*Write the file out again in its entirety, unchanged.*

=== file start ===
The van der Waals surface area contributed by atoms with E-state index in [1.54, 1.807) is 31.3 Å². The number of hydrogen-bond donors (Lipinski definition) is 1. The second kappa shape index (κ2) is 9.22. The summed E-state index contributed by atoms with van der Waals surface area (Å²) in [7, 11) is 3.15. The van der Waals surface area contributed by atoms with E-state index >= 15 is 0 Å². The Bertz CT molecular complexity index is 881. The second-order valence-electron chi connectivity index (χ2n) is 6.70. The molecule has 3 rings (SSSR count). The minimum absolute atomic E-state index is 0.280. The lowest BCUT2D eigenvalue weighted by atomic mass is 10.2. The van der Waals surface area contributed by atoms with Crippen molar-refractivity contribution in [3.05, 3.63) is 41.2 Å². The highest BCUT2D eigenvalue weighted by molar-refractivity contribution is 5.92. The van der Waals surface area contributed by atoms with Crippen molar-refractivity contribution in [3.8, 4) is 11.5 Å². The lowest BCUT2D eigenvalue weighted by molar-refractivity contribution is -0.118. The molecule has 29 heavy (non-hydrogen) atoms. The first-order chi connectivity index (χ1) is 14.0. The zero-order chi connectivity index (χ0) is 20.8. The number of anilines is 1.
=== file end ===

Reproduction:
The van der Waals surface area contributed by atoms with E-state index in [1.54, 1.807) is 31.3 Å². The number of hydrogen-bond donors (Lipinski definition) is 1. The second kappa shape index (κ2) is 9.22. The summed E-state index contributed by atoms with van der Waals surface area (Å²) in [7, 11) is 3.15. The van der Waals surface area contributed by atoms with E-state index >= 15 is 0 Å². The Bertz CT molecular complexity index is 881. The second-order valence-electron chi connectivity index (χ2n) is 6.70. The molecule has 3 rings (SSSR count). The minimum absolute atomic E-state index is 0.280. The lowest BCUT2D eigenvalue weighted by atomic mass is 10.2. The van der Waals surface area contributed by atoms with Crippen molar-refractivity contribution in [3.05, 3.63) is 41.2 Å². The highest BCUT2D eigenvalue weighted by molar-refractivity contribution is 5.92. The van der Waals surface area contributed by atoms with Crippen molar-refractivity contribution in [3.8, 4) is 11.5 Å². The lowest BCUT2D eigenvalue weighted by molar-refractivity contribution is -0.118. The molecule has 29 heavy (non-hydrogen) atoms. The first-order chi connectivity index (χ1) is 14.0. The zero-order chi connectivity index (χ0) is 20.8. The number of anilines is 1.